Weekly Round Up
Time for the weekly round-up of blogs. These are the posts that have moved me, taught me something, inspired me, and which I’ve wanted to share with you. Just click on the highlighted links to read the posts. Don’t forget if you have written a post which you would like readers to see, just leave a comment below.
I am starting off with a new blog this week – This Home Plate: Biking and Baking Beyond Breast Cancer. Alice contacted me to share her story of getting ready to ride in the 3rd Annual Texas Mamma Jamma Ride and to invite readers to read about the first ride she did in 2009 – riding 100 miles on her bike – just 5 months after she finished my chemotherapy.
Anne Marie is celebrating her two-month blogoversary on Chemobrain and reflecting on her journey so far. If you remember last week, she wrote about Dr Susan Love’s Army of Women and this week it’s the turn of Renn to fly the flag for this wonderful program.
Jackie has written a wonderful guide to breast cancer, and titled it The 10 Commandments of Breast Cancer. As many of the comments on her blog say, this is essential reading and should be handed out to anyone who has been newly diagnosed with breast cancer.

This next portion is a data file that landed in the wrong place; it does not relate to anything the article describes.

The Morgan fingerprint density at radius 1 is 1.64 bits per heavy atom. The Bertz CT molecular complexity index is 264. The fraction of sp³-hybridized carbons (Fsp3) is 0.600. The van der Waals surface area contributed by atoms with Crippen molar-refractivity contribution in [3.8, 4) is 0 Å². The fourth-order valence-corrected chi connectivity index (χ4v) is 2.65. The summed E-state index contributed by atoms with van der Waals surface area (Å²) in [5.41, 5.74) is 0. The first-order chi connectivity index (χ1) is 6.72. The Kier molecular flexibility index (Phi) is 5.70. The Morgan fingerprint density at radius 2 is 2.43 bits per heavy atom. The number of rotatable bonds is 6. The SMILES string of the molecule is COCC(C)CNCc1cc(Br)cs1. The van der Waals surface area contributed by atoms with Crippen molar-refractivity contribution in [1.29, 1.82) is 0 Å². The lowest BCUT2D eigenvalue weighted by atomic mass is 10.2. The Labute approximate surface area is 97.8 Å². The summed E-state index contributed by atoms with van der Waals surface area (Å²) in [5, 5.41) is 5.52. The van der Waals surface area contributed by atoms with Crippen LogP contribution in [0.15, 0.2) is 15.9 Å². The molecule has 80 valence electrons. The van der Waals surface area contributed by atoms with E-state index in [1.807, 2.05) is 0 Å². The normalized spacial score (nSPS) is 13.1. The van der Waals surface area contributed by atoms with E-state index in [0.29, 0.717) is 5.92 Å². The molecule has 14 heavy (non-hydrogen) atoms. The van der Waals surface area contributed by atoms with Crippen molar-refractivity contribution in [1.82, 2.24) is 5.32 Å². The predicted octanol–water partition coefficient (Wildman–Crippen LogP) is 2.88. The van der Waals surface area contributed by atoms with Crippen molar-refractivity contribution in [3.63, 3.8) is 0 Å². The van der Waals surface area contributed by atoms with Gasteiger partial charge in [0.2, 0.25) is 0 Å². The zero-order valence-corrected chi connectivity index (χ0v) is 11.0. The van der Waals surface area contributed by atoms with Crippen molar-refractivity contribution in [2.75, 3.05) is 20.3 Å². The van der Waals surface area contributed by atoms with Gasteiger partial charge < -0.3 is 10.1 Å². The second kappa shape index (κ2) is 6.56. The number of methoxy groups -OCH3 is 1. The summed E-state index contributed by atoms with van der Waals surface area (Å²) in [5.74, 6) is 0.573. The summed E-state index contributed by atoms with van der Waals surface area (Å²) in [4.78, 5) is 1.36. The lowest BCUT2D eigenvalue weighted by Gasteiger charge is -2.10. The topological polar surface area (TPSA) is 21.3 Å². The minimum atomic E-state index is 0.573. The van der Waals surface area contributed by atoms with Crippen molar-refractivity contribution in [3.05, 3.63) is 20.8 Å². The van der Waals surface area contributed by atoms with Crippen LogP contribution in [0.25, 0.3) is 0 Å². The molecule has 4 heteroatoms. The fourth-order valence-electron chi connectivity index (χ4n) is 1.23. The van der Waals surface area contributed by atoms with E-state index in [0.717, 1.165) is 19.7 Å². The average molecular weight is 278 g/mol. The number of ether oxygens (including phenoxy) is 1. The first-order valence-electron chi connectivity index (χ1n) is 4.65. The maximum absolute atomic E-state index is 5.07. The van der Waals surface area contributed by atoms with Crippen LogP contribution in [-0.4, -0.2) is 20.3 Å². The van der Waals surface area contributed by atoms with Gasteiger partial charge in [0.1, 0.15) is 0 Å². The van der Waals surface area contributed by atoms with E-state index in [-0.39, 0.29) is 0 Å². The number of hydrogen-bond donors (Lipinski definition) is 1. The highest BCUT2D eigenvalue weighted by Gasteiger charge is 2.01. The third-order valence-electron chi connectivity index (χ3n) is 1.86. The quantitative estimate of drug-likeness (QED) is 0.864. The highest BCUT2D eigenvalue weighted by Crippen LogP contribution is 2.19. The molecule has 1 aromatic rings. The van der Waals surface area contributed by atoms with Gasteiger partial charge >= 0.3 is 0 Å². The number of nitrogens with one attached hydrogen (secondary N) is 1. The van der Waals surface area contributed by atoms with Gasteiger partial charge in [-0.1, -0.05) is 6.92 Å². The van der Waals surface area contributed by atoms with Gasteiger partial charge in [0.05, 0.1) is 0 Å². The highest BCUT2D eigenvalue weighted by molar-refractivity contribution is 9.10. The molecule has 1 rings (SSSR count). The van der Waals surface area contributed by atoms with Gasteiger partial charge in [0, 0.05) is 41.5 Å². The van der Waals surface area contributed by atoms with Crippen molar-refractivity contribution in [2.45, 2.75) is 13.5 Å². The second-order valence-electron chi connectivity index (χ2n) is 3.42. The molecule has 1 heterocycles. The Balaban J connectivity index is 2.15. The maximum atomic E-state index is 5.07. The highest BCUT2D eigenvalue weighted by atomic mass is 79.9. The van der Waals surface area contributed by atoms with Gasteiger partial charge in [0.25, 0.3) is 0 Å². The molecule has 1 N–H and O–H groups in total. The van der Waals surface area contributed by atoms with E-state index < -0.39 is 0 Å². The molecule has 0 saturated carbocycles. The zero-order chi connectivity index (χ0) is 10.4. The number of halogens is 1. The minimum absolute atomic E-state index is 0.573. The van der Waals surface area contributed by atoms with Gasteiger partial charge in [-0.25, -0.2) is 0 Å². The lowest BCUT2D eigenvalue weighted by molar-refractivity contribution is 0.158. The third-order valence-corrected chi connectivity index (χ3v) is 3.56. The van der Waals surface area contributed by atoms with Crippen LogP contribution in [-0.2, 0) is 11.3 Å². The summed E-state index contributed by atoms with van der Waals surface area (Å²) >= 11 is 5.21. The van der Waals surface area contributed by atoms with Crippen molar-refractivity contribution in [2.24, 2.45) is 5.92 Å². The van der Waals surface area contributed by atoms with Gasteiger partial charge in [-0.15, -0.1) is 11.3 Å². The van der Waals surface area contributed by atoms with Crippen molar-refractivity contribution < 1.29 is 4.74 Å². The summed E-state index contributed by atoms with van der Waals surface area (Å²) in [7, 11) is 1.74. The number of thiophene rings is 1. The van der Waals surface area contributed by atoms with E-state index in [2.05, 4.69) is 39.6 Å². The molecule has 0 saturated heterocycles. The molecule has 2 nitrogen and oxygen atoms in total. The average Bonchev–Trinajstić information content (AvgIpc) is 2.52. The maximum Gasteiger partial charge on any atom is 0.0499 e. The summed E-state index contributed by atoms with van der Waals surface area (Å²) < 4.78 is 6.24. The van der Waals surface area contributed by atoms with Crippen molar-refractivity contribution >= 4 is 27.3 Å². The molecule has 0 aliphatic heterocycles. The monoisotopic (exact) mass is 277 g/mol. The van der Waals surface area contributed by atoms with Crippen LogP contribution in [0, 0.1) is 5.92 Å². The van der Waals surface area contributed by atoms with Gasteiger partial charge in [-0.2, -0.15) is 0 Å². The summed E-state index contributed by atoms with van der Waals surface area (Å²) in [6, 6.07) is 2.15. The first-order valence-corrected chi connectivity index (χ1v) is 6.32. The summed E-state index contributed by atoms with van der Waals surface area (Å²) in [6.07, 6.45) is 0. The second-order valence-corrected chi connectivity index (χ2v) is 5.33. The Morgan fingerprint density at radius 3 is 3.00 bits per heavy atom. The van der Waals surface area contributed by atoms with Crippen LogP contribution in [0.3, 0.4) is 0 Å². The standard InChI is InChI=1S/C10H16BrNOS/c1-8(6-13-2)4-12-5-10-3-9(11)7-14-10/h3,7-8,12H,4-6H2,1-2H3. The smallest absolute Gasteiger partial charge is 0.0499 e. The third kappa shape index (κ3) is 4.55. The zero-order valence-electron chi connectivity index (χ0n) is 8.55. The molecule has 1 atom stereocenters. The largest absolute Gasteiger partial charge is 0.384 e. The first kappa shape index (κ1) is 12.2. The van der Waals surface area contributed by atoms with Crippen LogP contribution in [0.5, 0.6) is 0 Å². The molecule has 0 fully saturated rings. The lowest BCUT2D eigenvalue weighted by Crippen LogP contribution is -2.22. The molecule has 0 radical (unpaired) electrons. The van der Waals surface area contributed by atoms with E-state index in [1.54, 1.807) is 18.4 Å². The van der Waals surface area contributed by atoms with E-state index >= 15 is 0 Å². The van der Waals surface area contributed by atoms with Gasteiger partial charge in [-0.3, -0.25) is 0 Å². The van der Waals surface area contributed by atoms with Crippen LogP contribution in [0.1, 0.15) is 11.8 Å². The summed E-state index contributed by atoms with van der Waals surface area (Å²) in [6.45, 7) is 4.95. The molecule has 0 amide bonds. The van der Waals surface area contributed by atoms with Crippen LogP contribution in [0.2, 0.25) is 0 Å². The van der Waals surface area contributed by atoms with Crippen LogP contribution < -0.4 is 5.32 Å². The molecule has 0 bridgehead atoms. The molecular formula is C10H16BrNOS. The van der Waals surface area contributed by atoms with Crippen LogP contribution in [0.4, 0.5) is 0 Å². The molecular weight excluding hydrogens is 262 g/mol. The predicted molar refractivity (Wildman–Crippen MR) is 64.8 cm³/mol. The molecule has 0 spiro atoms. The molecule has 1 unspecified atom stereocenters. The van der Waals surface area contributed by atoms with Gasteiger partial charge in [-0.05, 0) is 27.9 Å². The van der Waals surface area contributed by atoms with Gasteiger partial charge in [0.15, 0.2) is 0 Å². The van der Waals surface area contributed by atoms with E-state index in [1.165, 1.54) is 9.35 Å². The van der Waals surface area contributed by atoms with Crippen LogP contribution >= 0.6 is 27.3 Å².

I enjoyed the discussion over at Nancy’s Point this week, prompted by the traditional going back to school time of the year. Another great discussion on Bringing Up Goliath on feeling guilty about slipping back in old unhealthy habits.
I look forward to Debbie’s Mindful Monday posts each Monday and this week it’s all about how cancer has turned a multi-tasker into a mindful meditator. Debbie has also started the first in her series of her lovely survivor’s nest posts this week.
Thanks to John Novack of Team Inspire for pointing me in the direction of this great post by Linnea Duff, who has Stage IV NSCLC (non-small-cell lung cancer). One important thing illustrated in this post is that real, authentic, therapeutic value is created in patient communities such as we have been lucky to find online.
Ruth had fought and raged to make living with cancer just a normal every-day activity; no drama, no tragedy – just something to get on with…Ruth died in the end but the cancer did not win.